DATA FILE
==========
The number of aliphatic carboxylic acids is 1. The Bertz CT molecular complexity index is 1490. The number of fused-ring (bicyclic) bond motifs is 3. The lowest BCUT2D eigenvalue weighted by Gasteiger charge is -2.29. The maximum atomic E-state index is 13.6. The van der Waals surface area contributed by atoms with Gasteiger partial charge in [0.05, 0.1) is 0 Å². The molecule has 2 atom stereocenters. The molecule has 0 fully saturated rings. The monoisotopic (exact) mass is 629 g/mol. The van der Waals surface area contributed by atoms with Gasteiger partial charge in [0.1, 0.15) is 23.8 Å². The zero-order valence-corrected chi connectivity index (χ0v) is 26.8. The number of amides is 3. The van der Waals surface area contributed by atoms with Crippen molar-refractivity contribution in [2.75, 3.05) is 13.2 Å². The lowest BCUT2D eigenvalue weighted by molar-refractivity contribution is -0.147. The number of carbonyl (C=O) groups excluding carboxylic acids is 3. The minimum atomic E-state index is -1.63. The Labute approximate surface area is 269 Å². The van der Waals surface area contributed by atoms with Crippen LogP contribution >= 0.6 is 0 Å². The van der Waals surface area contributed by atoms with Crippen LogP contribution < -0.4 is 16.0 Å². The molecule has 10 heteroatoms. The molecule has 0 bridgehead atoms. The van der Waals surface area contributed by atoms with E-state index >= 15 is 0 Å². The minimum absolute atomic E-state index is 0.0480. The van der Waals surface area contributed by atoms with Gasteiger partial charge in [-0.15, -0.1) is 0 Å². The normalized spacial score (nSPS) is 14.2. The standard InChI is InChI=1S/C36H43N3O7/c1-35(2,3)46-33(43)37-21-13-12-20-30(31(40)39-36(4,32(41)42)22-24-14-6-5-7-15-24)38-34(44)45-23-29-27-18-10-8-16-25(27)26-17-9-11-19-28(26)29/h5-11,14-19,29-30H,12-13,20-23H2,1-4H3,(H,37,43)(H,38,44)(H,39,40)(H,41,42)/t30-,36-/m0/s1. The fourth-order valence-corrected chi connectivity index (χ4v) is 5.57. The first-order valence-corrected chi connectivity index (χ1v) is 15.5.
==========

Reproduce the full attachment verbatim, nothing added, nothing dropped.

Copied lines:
The number of aliphatic carboxylic acids is 1. The Bertz CT molecular complexity index is 1490. The number of fused-ring (bicyclic) bond motifs is 3. The lowest BCUT2D eigenvalue weighted by Gasteiger charge is -2.29. The maximum atomic E-state index is 13.6. The van der Waals surface area contributed by atoms with Gasteiger partial charge in [0.05, 0.1) is 0 Å². The molecule has 2 atom stereocenters. The molecule has 0 fully saturated rings. The monoisotopic (exact) mass is 629 g/mol. The van der Waals surface area contributed by atoms with Gasteiger partial charge in [0.1, 0.15) is 23.8 Å². The zero-order valence-corrected chi connectivity index (χ0v) is 26.8. The number of amides is 3. The van der Waals surface area contributed by atoms with Crippen molar-refractivity contribution in [2.75, 3.05) is 13.2 Å². The lowest BCUT2D eigenvalue weighted by molar-refractivity contribution is -0.147. The number of carbonyl (C=O) groups excluding carboxylic acids is 3. The minimum atomic E-state index is -1.63. The Labute approximate surface area is 269 Å². The van der Waals surface area contributed by atoms with Crippen LogP contribution >= 0.6 is 0 Å². The van der Waals surface area contributed by atoms with Crippen LogP contribution < -0.4 is 16.0 Å². The molecule has 10 heteroatoms. The molecule has 0 bridgehead atoms. The van der Waals surface area contributed by atoms with E-state index >= 15 is 0 Å². The minimum absolute atomic E-state index is 0.0480. The van der Waals surface area contributed by atoms with Gasteiger partial charge in [-0.15, -0.1) is 0 Å². The normalized spacial score (nSPS) is 14.2. The standard InChI is InChI=1S/C36H43N3O7/c1-35(2,3)46-33(43)37-21-13-12-20-30(31(40)39-36(4,32(41)42)22-24-14-6-5-7-15-24)38-34(44)45-23-29-27-18-10-8-16-25(27)26-17-9-11-19-28(26)29/h5-11,14-19,29-30H,12-13,20-23H2,1-4H3,(H,37,43)(H,38,44)(H,39,40)(H,41,42)/t30-,36-/m0/s1. The fourth-order valence-corrected chi connectivity index (χ4v) is 5.57. The first-order valence-corrected chi connectivity index (χ1v) is 15.5.